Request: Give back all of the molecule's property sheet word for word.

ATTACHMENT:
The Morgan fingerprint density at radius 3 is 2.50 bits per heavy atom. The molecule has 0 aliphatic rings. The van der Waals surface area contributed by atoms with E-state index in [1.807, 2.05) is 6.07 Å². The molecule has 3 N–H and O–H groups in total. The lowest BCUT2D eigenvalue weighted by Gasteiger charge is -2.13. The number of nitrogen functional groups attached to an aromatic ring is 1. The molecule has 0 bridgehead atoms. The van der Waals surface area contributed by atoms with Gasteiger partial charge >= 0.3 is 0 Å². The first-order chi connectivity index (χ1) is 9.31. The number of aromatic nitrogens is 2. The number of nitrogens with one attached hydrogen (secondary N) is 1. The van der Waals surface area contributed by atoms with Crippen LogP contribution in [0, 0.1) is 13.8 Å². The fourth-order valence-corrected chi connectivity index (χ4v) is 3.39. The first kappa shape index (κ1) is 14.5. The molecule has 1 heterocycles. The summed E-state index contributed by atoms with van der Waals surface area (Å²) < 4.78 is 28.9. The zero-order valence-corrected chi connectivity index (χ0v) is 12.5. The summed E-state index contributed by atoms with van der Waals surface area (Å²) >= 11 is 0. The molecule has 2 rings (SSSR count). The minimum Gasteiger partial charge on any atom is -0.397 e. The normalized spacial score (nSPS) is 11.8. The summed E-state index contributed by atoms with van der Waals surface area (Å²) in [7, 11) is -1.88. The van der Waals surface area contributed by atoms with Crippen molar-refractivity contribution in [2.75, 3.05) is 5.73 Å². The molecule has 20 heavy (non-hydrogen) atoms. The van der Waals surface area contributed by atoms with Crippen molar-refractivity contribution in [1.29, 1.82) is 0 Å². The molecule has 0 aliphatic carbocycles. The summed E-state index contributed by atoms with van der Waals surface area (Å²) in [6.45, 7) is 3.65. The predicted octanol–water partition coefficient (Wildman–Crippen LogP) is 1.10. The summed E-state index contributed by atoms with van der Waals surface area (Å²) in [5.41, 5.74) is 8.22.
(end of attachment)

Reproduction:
The Morgan fingerprint density at radius 3 is 2.50 bits per heavy atom. The molecule has 0 aliphatic rings. The van der Waals surface area contributed by atoms with E-state index in [1.807, 2.05) is 6.07 Å². The molecule has 3 N–H and O–H groups in total. The lowest BCUT2D eigenvalue weighted by Gasteiger charge is -2.13. The number of nitrogen functional groups attached to an aromatic ring is 1. The molecule has 0 bridgehead atoms. The van der Waals surface area contributed by atoms with Gasteiger partial charge >= 0.3 is 0 Å². The first-order chi connectivity index (χ1) is 9.31. The number of aromatic nitrogens is 2. The number of nitrogens with one attached hydrogen (secondary N) is 1. The van der Waals surface area contributed by atoms with Crippen LogP contribution in [0, 0.1) is 13.8 Å². The fourth-order valence-corrected chi connectivity index (χ4v) is 3.39. The first kappa shape index (κ1) is 14.5. The molecule has 1 heterocycles. The summed E-state index contributed by atoms with van der Waals surface area (Å²) < 4.78 is 28.9. The zero-order valence-corrected chi connectivity index (χ0v) is 12.5. The summed E-state index contributed by atoms with van der Waals surface area (Å²) >= 11 is 0. The molecule has 2 rings (SSSR count). The minimum Gasteiger partial charge on any atom is -0.397 e. The normalized spacial score (nSPS) is 11.8. The summed E-state index contributed by atoms with van der Waals surface area (Å²) in [7, 11) is -1.88. The van der Waals surface area contributed by atoms with Crippen molar-refractivity contribution in [2.75, 3.05) is 5.73 Å². The molecule has 20 heavy (non-hydrogen) atoms. The van der Waals surface area contributed by atoms with Crippen molar-refractivity contribution in [1.29, 1.82) is 0 Å². The molecule has 0 aliphatic carbocycles. The summed E-state index contributed by atoms with van der Waals surface area (Å²) in [6.45, 7) is 3.65. The predicted octanol–water partition coefficient (Wildman–Crippen LogP) is 1.10. The summed E-state index contributed by atoms with van der Waals surface area (Å²) in [5.41, 5.74) is 8.22.